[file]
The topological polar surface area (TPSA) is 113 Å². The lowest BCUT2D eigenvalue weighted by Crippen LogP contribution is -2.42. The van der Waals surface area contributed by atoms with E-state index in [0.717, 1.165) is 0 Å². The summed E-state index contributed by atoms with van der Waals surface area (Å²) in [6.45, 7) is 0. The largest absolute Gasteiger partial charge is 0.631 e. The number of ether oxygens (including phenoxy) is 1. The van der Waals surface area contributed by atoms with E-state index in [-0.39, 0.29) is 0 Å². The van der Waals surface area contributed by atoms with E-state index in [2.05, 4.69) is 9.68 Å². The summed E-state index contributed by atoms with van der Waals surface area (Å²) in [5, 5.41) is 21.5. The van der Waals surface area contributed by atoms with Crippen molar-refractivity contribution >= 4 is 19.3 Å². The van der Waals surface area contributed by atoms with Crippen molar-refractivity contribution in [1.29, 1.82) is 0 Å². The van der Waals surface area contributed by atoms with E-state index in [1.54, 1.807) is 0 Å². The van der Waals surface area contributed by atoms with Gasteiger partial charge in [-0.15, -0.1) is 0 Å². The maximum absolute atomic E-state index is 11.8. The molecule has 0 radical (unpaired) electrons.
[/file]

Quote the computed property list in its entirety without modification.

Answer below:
The topological polar surface area (TPSA) is 113 Å². The lowest BCUT2D eigenvalue weighted by Crippen LogP contribution is -2.42. The van der Waals surface area contributed by atoms with E-state index in [0.717, 1.165) is 0 Å². The summed E-state index contributed by atoms with van der Waals surface area (Å²) in [6.45, 7) is 0. The largest absolute Gasteiger partial charge is 0.631 e. The number of ether oxygens (including phenoxy) is 1. The van der Waals surface area contributed by atoms with E-state index in [-0.39, 0.29) is 0 Å². The van der Waals surface area contributed by atoms with E-state index in [2.05, 4.69) is 9.68 Å². The summed E-state index contributed by atoms with van der Waals surface area (Å²) in [5, 5.41) is 21.5. The van der Waals surface area contributed by atoms with Crippen molar-refractivity contribution >= 4 is 19.3 Å². The van der Waals surface area contributed by atoms with Crippen molar-refractivity contribution in [1.29, 1.82) is 0 Å². The van der Waals surface area contributed by atoms with E-state index in [1.54, 1.807) is 0 Å². The van der Waals surface area contributed by atoms with Gasteiger partial charge in [-0.15, -0.1) is 0 Å². The maximum absolute atomic E-state index is 11.8. The molecule has 0 radical (unpaired) electrons.